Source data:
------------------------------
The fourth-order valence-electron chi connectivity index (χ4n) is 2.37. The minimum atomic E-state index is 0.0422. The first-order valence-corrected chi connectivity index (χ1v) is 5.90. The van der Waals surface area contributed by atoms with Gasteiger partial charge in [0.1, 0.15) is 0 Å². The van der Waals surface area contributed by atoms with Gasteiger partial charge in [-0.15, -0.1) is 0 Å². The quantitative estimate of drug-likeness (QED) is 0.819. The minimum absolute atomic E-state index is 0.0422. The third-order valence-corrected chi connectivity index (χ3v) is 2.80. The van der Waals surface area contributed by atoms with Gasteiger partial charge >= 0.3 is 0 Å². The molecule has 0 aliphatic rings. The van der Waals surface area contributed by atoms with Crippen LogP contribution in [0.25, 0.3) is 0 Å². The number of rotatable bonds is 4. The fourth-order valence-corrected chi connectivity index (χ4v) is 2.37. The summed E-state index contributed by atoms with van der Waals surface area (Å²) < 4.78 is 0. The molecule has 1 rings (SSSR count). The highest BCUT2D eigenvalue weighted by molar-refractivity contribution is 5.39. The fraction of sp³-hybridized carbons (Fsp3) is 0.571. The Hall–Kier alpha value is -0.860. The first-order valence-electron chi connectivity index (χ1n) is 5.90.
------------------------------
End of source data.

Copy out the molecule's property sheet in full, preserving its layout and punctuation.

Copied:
The fourth-order valence-electron chi connectivity index (χ4n) is 2.37. The minimum atomic E-state index is 0.0422. The first-order valence-corrected chi connectivity index (χ1v) is 5.90. The van der Waals surface area contributed by atoms with Gasteiger partial charge in [0.1, 0.15) is 0 Å². The van der Waals surface area contributed by atoms with Gasteiger partial charge in [-0.15, -0.1) is 0 Å². The quantitative estimate of drug-likeness (QED) is 0.819. The minimum absolute atomic E-state index is 0.0422. The third-order valence-corrected chi connectivity index (χ3v) is 2.80. The van der Waals surface area contributed by atoms with Gasteiger partial charge >= 0.3 is 0 Å². The molecule has 0 aliphatic rings. The van der Waals surface area contributed by atoms with Crippen LogP contribution in [0.25, 0.3) is 0 Å². The number of rotatable bonds is 4. The fourth-order valence-corrected chi connectivity index (χ4v) is 2.37. The summed E-state index contributed by atoms with van der Waals surface area (Å²) < 4.78 is 0. The molecule has 1 rings (SSSR count). The highest BCUT2D eigenvalue weighted by molar-refractivity contribution is 5.39. The fraction of sp³-hybridized carbons (Fsp3) is 0.571. The Hall–Kier alpha value is -0.860. The first-order valence-electron chi connectivity index (χ1n) is 5.90.